Health Care Delivery System across the state must also be improved upon with adequate drugs and medics to enhance the medical welfare of the citizenry. 

One major challenge of our Nigerianness is the collapse of reward system. Since absence of sanctions is a recipe for impunity, appropriate mechanisms for feedback and reward and sanctions must also be reactivated in the state. ‘Wait for your time’and other refrains that fail to take into cognizance the changing dynamics in politics, wherever they exist, must be investigated with a view to dealing them the right blow. After all, turning gold to god or thinking that money is everything has never been seen to augur well for participatory democracy.


Imperium est continue remittatur! It therefore behooves the governor to aspire to complete the projects initiated by his predecessors even as he is statutorily bound to initiate fresh people-oriented ones that will be beneficial to the generality of the people.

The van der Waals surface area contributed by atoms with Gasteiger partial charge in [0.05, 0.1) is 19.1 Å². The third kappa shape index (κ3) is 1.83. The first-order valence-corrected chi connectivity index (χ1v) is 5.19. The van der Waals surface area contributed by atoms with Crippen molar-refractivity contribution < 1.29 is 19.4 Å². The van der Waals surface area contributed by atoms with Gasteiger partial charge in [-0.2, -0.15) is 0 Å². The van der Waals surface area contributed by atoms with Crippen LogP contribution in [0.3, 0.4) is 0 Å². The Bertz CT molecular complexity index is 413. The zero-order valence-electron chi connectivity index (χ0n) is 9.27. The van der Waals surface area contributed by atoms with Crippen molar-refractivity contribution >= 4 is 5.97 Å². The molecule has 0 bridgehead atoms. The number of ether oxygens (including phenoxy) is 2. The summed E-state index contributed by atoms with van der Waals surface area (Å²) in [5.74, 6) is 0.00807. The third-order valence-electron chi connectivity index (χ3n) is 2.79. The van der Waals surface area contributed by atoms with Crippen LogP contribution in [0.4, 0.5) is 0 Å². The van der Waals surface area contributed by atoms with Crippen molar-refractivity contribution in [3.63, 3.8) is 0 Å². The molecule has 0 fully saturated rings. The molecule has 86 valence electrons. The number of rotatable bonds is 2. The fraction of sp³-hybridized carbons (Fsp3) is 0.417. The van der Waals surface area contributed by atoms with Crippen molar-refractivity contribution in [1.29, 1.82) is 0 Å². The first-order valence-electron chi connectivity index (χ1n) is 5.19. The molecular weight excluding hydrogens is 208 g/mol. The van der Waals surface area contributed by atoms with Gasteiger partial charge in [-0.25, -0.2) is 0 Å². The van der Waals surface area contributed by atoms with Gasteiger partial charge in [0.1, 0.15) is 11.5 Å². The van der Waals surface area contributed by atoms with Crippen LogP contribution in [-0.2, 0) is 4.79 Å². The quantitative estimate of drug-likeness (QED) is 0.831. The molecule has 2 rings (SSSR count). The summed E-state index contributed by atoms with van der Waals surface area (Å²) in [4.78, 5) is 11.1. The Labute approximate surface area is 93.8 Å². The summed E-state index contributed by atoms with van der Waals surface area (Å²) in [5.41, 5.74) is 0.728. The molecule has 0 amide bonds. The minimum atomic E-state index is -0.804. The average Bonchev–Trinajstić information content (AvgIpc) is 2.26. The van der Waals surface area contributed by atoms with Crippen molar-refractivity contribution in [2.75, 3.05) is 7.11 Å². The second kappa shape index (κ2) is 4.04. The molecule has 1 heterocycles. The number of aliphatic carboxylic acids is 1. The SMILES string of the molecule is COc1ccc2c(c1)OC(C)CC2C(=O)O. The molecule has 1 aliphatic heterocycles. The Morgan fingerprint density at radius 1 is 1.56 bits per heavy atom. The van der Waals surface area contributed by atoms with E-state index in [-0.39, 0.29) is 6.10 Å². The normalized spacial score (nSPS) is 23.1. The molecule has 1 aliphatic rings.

I have no doubt in my mind that Oyetola is an administrator of note. Ahead of February 2019, no stone must be left unturned, nor efforts spared, towards ensuring that all intra-party conflicts are amicably resolved.


Over the years, Osun has shown to set the stage for the progressives’ electoral victory in Nigeria and Oyetola’s tenure cannot be an exception. Well, to say that there are no challenges ahead is to be unfair to democracy and good governance. For instance, why did the ruling party almost lose the plate to the opposition in the succession battle? Was it a case of the electorate not appreciating the direction of development as canvassed by the-then outgoing administration or that of the government not doing enough to blow its trumpet to a fatigued electorate which, in any case, was not immune from new tunes? In my considered opinion, that’s why the call for the evolvement of a new political order in the state cannot, at a time like this, be overemphasized. 


 Komolafe wrote from Ijebu-Jesa, Osun State